6 Lessons Learned From Recent Data Breaches

6 Lessons Learned From Recent Data Breaches

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There have been a number of recent data breaches in 2020 which should be of enormous concern to businesses.

Just this year, we’ve seen a dramatic rise in attacks, mostly driven by hackers looking to take advantage of weakened security measures as a result of remote work.

Aside from the growing familiarity of data breaches which have affected some of the biggest corporations around, there is growing anxiety among small business owners about the how they could fall victim in the near future.

While some of the larger attacks are more headline-grabbing, the reality is that nearly half of all attacks in fact target small businesses.

Unfortunately, in today’s cybersecurity market, many SMBs are poorly equipped to deal with cyber threats and find themselves at risk of being breached.

IT decision makers are virtually unanimous in believing that their organizations are susceptible to external attacks, and 71% of these decision makers say they don’t have the cybersecurity infrastructure to prepare for an attack.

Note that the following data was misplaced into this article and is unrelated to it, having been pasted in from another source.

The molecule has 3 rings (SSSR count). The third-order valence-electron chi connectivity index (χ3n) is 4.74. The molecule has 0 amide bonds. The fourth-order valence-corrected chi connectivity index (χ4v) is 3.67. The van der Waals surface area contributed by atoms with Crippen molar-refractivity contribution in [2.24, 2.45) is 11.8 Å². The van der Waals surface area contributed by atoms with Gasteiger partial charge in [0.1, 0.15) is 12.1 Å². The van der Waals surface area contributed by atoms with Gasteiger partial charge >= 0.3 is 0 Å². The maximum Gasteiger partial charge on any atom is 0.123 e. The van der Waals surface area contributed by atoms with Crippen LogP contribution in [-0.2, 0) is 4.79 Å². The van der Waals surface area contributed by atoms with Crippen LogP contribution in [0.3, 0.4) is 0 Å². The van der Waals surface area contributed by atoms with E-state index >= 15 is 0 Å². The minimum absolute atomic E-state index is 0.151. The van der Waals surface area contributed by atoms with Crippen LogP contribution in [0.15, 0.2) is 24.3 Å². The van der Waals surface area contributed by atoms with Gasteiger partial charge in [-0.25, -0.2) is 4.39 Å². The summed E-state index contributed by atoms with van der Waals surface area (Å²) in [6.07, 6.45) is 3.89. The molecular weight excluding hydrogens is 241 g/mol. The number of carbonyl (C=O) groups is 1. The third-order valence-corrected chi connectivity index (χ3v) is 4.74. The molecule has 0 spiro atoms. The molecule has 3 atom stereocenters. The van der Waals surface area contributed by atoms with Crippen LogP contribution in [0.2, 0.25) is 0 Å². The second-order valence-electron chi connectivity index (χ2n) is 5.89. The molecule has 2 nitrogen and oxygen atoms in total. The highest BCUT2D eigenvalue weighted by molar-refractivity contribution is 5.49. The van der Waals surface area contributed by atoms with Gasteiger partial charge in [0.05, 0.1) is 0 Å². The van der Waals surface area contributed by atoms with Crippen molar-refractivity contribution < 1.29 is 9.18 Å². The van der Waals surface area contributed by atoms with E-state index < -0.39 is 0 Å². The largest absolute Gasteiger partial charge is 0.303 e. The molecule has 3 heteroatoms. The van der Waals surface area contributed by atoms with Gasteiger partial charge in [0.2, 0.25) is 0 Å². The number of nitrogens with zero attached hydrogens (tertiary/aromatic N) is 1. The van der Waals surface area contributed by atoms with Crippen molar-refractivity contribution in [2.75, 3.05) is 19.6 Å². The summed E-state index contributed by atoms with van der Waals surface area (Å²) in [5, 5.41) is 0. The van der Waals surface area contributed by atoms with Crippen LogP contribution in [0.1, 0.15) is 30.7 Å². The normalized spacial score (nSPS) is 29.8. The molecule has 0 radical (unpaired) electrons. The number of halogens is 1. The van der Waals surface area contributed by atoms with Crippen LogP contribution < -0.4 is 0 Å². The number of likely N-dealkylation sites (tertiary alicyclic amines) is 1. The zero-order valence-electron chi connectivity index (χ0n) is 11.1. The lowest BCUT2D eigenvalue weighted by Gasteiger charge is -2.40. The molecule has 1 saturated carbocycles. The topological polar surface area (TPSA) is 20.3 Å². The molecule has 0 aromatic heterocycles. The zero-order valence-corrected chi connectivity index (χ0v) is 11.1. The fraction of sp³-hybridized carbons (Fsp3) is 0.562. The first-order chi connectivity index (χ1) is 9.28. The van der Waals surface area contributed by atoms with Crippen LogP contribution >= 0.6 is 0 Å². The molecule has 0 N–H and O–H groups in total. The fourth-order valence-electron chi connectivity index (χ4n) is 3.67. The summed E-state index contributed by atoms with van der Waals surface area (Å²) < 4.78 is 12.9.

With the combined costs of falling foul of regulations, losing the confidence of customers, and (most importantly) losing sensitive data, SMBs simply cannot afford costly cyberattacks on their business.

Here’s six lessons we’ve learned from recent data breaches that you can use to protect your business:

1. Take the Lead From the Top

Some of the more high-profile breaches in recent years have helped to bring the issue of cybersecurity to light for executives.

The Equifax breach towards the end of 2017, for example, was responsible for compromising the personal information of nearly 150 million people and has made been making headlines ever since.

2018 saw a record number of personal records exposed in data breaches—incidents increased by 126%.

As the threat of cyberattacks grows and occurrences increase, top decision makers have to—and more commonly are—become more involved with cybersecurity, implementing practices from the top down.

This is a trend that has progressed in 2019, with 54% of executives and 39% of directors knowledgeable and engaged in the planning responses for data breaches.

This is a trend that should continue; having the involvement of C-suite executives is crucial. As with many technology implementations, it must have buy-in from the top-down to show that the organization is serious about data protection.

Data vulnerabilities in SMBs

2. Train Your Workforce

Mistakes happen, it’s inevitable and cannot be avoided. However, mitigating the probability of human error is an absolute necessity and the cornerstone of any thorough cybersecurity plan.

It’s one of the reasons we at Impact Networking provide security awareness training as a core part of our cybersecurity protection to ensure that workers are more aware and more informed about how should be handling important data sets.